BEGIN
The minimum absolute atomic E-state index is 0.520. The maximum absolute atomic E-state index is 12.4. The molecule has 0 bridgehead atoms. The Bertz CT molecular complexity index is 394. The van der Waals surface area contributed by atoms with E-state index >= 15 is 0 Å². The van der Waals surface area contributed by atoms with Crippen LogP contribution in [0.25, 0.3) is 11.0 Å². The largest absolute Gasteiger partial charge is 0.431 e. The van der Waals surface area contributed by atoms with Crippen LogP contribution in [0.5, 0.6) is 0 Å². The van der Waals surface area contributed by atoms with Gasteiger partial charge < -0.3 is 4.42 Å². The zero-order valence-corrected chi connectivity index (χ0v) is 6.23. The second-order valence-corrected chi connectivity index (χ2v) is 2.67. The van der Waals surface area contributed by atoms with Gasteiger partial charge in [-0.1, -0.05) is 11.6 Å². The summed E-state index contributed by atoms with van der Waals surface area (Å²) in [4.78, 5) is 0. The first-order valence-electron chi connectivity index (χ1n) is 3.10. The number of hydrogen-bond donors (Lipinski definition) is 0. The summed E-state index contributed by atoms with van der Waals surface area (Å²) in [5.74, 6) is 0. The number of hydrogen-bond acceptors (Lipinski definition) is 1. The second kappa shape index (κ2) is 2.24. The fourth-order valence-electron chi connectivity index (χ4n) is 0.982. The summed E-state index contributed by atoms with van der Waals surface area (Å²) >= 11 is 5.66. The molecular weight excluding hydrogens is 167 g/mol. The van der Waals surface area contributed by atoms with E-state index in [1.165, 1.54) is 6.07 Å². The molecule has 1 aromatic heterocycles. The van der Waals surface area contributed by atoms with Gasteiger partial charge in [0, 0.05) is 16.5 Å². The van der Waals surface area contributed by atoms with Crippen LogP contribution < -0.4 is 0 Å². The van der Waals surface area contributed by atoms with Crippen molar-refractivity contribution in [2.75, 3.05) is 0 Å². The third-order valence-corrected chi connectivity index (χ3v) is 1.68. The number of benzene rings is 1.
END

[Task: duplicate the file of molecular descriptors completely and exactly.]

The minimum absolute atomic E-state index is 0.520. The maximum absolute atomic E-state index is 12.4. The molecule has 0 bridgehead atoms. The Bertz CT molecular complexity index is 394. The van der Waals surface area contributed by atoms with E-state index >= 15 is 0 Å². The van der Waals surface area contributed by atoms with Crippen LogP contribution in [0.25, 0.3) is 11.0 Å². The largest absolute Gasteiger partial charge is 0.431 e. The van der Waals surface area contributed by atoms with Crippen LogP contribution in [0.5, 0.6) is 0 Å². The van der Waals surface area contributed by atoms with Gasteiger partial charge < -0.3 is 4.42 Å². The zero-order valence-corrected chi connectivity index (χ0v) is 6.23. The second-order valence-corrected chi connectivity index (χ2v) is 2.67. The van der Waals surface area contributed by atoms with Gasteiger partial charge in [-0.1, -0.05) is 11.6 Å². The summed E-state index contributed by atoms with van der Waals surface area (Å²) in [4.78, 5) is 0. The first-order valence-electron chi connectivity index (χ1n) is 3.10. The number of hydrogen-bond donors (Lipinski definition) is 0. The summed E-state index contributed by atoms with van der Waals surface area (Å²) in [5.74, 6) is 0. The number of hydrogen-bond acceptors (Lipinski definition) is 1. The second kappa shape index (κ2) is 2.24. The fourth-order valence-electron chi connectivity index (χ4n) is 0.982. The summed E-state index contributed by atoms with van der Waals surface area (Å²) >= 11 is 5.66. The molecular weight excluding hydrogens is 167 g/mol. The van der Waals surface area contributed by atoms with E-state index in [1.165, 1.54) is 6.07 Å². The molecule has 1 aromatic heterocycles. The van der Waals surface area contributed by atoms with Gasteiger partial charge in [0, 0.05) is 16.5 Å². The van der Waals surface area contributed by atoms with Crippen LogP contribution < -0.4 is 0 Å². The van der Waals surface area contributed by atoms with Crippen molar-refractivity contribution in [2.75, 3.05) is 0 Å². The third-order valence-corrected chi connectivity index (χ3v) is 1.68. The number of benzene rings is 1.